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Indirect Discrimination - A Recent Case Update

View profile for Catherine Almeida
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You may have noticed a recent highly publicised case that reached mainstream media outlets, in which Alice Thompson, was awarded an eye watering £185,000 compensation as a result of indirect discrimination in the work place.

This was following her return to the office from maternity leave when she made a request under the statutory framework of the flexible working regulations, to work a 4 day week and finish one hour earlier per day, even suggesting she could work 8-5 rather than 9-6 as not to reduce her full-time working day. The reason for her request was to collect her child from day-care, which closed at 6pm; a typical childcare providers closing hours.

Alice set out in her case, that upon announcing her pregnancy things started to change at work and she gave examples of workplace issues which included being made to feel left out of activities on work trips.

She also set out that her request was not meaningfully considered, with all suggestions and alternatives put forward as possible solutions being shut down without proper discussion. Her employer was unable to demonstrate that they had properly considered the case and justify their refusal.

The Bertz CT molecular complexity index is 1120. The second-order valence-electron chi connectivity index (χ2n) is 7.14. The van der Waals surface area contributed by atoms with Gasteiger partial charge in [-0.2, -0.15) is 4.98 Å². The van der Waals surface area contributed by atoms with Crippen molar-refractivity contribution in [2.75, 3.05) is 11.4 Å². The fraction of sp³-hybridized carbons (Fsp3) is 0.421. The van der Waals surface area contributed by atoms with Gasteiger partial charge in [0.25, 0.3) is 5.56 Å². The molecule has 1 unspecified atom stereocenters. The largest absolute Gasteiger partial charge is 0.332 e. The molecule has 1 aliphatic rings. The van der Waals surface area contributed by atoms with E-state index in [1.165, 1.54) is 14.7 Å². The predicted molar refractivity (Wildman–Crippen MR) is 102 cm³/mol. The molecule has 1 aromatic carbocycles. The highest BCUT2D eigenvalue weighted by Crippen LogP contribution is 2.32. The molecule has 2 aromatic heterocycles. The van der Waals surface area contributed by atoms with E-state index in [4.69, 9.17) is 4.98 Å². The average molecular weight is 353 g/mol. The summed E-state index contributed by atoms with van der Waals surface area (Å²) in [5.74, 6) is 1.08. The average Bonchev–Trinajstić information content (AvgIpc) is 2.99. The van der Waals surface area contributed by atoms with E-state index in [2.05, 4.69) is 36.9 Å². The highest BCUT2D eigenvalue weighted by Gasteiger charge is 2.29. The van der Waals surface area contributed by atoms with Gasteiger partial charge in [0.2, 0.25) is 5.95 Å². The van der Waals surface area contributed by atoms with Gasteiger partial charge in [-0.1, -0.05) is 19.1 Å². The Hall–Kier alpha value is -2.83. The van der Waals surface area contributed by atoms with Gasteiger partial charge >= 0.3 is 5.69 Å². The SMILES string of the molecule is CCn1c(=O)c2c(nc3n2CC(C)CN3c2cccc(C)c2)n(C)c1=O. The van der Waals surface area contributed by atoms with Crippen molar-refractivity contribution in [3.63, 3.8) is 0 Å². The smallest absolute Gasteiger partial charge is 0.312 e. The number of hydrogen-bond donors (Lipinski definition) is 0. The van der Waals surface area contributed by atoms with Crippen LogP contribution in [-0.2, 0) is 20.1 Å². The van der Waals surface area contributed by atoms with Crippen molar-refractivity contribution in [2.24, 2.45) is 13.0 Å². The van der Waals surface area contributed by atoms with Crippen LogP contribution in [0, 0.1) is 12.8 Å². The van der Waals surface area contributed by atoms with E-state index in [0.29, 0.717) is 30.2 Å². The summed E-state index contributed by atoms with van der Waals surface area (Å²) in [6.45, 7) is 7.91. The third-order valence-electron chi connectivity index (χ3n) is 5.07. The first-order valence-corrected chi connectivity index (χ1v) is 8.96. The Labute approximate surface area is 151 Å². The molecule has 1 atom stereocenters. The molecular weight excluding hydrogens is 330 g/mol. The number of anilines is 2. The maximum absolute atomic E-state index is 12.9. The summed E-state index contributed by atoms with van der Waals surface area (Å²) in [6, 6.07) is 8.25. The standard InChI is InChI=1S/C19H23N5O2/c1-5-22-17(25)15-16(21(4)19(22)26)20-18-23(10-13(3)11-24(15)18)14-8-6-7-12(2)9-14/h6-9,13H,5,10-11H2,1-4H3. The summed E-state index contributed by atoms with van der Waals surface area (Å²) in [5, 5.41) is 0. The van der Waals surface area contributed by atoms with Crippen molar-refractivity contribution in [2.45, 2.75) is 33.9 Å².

The tribunal found that she had been indirectly discriminated against on the grounds of her sex, given she was asking to change her working hours owing to her caring responsibilities as a mother, on the basis that her request was not properly considered.

Indirect Discrimination occurs when a policy, custom or practice (sometimes referred to as a PCP) is applied to everyone at a workplace in the same way, but its affects place certain groups of people at a disadvantage.

This ruling should serve as a stark reminder to employers that flexible working applications must be carefully and properly considered and only refused in accordance with the specified reasons contained within the regulations. These are:

  • The burden of additional costs
  • Detrimental effect on ability to meet customer demand
  • Inability to reorganise work among existing staff
  • Inability to recruit additional staff
  • Detrimental impact on quality
  • Detrimental impact on performance
  • Insufficiency of work during the periods the employee proposes to work
  • Planned structural changes

It is also advisable when a refusal is made that the decision maker clearly documents their decision making process including any relevant costings and business related issues so that in the event of a challenge they can clearly evidence the basis of their decision.

For more information on any of the above or to speak to our expert Employment Law team on any Employment and HR issues contact us on 03333 208644 or email